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Digital marketing is an industry that is extremely susceptible to change. From niches like SEO, PPC, e-Commerce, CRO, social media, to content marketing and advanced data analytics – all these environments, including their best practices and business models, depend on numerous factors and variables. One of the biggest challenges of this dynamic landscape is optimizing your content and pages for the Google search engine as the algorithm that underpins the internet’s biggest search engine undergoes more than a thousand updates every year

The great majority of these Google updates are too trivial to profoundly change the way pages are ranked in the SERPs, which is why Google isn’t even addressing their occurrence. 

However, every once in a while, Google search engine algorithm gets a big update – called Core Update – that may potentially cause disruptive changes and forever alter the way we approach SEO. 

Google Core Updates Explained

Core updates, or broad core updates, are algorithm changes that have a deep impact on the way pages and websites are ranked in Google SERPs. They can sometimes take up to several months to fully roll out and almost always affect the search visibility of millions of websites across the web. 

With every Google algorithm update, this search giant attempts to tweak its engine so the end-user always gets the most relevant results for the query they type in. Core updates recalibrate the way Google search engine perceives the relevancy of your pages and does that according to the famous Expertise, Authoritativeness, and Trustworthiness (E-A-T) standards. 

Google E-A-T parameters | Four Dots

Broad core updates almost always have long-lasting and far-reaching impacts on website ranking fluctuations and contextual results for search queries, prompting “weaker” websites to up their relevancy game in order to keep up with the competition.  

Unfortunately, there are no silver-bullet solutions or quick fixes for the pages that are badly hit by core Google updates. The only surefire remedy that actually works is to improve the content quality and provide real substance and value to the user.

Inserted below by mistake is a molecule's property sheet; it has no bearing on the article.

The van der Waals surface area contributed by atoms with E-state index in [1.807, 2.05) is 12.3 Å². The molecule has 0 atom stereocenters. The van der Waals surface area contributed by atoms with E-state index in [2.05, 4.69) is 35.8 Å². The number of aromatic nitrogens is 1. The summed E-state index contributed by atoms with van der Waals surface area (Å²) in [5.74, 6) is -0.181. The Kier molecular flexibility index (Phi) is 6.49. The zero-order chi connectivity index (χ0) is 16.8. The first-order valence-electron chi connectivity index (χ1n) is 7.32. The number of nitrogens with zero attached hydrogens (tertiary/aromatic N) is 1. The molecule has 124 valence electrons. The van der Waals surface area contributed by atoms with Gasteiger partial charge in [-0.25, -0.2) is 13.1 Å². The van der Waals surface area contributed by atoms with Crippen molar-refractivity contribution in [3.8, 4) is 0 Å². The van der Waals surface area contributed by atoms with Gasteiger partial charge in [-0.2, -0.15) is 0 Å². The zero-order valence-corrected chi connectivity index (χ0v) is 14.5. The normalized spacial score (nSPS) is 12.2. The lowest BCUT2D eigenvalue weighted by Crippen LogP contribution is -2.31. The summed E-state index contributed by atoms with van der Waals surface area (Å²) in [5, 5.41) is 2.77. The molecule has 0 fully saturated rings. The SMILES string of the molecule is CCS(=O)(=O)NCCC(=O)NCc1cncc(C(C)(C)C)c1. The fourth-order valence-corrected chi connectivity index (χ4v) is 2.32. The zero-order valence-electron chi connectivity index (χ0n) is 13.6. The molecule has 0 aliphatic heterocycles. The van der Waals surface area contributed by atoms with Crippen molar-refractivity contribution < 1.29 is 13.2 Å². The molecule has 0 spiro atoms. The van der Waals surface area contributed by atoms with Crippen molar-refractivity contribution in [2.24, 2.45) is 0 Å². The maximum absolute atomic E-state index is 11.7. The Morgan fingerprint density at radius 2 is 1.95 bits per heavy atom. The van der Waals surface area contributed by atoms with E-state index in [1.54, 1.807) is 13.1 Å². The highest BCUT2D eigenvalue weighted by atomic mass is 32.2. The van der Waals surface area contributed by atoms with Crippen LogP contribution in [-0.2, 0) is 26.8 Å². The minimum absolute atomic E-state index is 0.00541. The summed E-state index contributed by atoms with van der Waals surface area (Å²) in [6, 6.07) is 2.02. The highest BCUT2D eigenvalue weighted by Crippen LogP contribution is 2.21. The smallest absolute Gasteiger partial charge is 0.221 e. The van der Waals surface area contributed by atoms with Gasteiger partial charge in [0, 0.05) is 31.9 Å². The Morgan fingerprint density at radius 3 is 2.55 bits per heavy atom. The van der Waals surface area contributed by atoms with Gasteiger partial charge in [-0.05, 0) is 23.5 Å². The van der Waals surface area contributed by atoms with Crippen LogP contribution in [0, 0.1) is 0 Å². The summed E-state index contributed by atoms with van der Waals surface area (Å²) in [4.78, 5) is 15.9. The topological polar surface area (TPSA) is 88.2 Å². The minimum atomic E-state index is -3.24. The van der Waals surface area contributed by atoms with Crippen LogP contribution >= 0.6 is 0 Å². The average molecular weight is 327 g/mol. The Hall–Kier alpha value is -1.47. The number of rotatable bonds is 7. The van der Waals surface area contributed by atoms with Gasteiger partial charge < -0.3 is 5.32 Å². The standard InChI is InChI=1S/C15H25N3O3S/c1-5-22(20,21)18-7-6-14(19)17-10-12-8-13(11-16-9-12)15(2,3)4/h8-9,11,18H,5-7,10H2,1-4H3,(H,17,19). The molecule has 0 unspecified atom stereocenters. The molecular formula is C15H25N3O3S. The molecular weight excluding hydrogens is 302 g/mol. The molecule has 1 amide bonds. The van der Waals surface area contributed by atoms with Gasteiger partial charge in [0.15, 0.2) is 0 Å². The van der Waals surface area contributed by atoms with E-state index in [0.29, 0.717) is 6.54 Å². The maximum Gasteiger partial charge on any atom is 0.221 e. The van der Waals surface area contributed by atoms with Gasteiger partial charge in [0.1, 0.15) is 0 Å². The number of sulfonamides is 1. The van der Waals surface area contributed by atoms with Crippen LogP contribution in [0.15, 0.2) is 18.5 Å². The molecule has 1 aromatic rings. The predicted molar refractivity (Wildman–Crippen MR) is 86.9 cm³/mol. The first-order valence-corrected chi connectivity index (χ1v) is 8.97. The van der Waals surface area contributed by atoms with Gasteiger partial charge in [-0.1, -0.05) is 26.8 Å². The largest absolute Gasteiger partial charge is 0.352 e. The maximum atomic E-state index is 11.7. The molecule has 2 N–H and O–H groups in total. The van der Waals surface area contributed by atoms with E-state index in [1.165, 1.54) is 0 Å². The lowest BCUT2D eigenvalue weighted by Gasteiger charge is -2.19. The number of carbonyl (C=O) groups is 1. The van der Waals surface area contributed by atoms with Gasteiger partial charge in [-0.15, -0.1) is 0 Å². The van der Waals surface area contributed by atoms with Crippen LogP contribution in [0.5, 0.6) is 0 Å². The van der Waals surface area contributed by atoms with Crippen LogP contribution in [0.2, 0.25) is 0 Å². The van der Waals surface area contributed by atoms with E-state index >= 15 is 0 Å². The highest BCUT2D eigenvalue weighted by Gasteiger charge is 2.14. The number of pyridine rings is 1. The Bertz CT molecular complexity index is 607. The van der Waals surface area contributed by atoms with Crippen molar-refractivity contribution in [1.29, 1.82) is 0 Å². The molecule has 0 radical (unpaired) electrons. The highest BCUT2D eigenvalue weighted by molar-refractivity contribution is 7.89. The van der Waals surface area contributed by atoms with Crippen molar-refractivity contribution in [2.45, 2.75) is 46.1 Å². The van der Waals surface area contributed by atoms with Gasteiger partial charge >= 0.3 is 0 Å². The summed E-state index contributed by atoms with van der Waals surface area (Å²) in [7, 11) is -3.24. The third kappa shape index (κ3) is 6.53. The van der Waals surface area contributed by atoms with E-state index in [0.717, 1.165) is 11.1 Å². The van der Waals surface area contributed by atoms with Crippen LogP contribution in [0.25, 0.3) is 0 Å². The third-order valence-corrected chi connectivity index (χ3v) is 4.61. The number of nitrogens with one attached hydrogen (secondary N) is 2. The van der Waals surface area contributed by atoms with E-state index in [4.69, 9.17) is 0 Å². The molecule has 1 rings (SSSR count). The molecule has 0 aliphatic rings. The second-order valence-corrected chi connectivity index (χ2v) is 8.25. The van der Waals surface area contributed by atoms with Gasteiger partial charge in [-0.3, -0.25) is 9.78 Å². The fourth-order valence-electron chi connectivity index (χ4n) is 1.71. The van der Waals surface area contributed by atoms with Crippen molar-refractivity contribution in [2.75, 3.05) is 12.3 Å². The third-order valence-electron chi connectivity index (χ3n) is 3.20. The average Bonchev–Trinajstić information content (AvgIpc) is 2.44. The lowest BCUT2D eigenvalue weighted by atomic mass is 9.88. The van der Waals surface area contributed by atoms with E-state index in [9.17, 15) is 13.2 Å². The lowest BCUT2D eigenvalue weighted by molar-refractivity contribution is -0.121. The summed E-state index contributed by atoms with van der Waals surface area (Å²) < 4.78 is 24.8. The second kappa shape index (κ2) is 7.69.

Now, let’s delve into the most relevant Google algorithm updates that occurred during the curious year of 2020. 

January 2020 Google Broad Core Update

The first big Google update that happened in 2020 rolled out on January 13th. It was a broad core update, and the news first came through the Google Search Liaison official Twitter account.

The ramifications were obvious within just a couple of days with numerous metrics and algorithm update trackers reporting significant fluctuations. 

According to RankRanger and various other data sources, this update had the biggest impact on YMYL (your money, your life) niches, which (all fairness) wasn’t too surprising.  

“YMYL niches got hit very hard. This a huge update,” says one data analyst at RankRanger. “There is massive movement at the top of the SERP for the Health and Finance niches and incredible increases for all niches when looking at the top 10 results overall.”

Google Search Algorithm Updates: January 2020 Rank Volatility - RankRanger data | Four Dots

(Image Source: RankRanger)

Folks over at SEMrush also reported significant changes in almost every category:

“The most volatile categories according to SEMRush, outside of Sports and News, were Online communities, Games, Arts & Entertainments, and Finance. But Yulia Ibragimova added that all categories saw major changes and “we can assume that this update wasn’t aimed at any particular topics,” said Yulia Ibragimova of SEMRush. 

Featured Snippet Algorithm Update – January 23, 2020

The second huge Google update was made to prevent the URLs shown in the featured snippet (also known as #0 position) to be shown again within the first page of the SERPs for the same search query. This tweak was logical and quite expected, as it optimizes the first 10 SERP slots, in terms of both UX and SEO. 

According to Google’s Public Search Liaison, Danny Sullivan, this somewhat expected algorithm tweak mitigates the cluttering of the first Search Results page:  

“If a web page listing is elevated into the featured snippet position, we no longer repeat the listing in the search results. This declutters the results & helps users locate relevant information more easily. Featured snippets count as one of the ten web page listings we show,” Sullivan stated. 

March/April 2020: Algorithm Update?  

There were significant changes recorded in algorithm activity during the weeks following the global outbreak of COVID-19. There was no official algorithm update report coming from Google, and as the pandemic hit hard in March and April globally, many SEO experts relate these spikes (recorded in most Google Algorithm Update checkers) simply to a big change in user behaviour induced by the lockdown. 

However, there are still those who think that these changes took place due to unconfirmed incremental updates, especially as Google confirmed its team had taken numerous actions to mitigate the spread of fake news during the initial weeks of the pandemic. 

This led to the volatility in rankings within the Health and Wellness industry wherein high-authority websites tend to have assisted exposure. For example, here’s a search behavior graph showing the rise of queries related to mental health: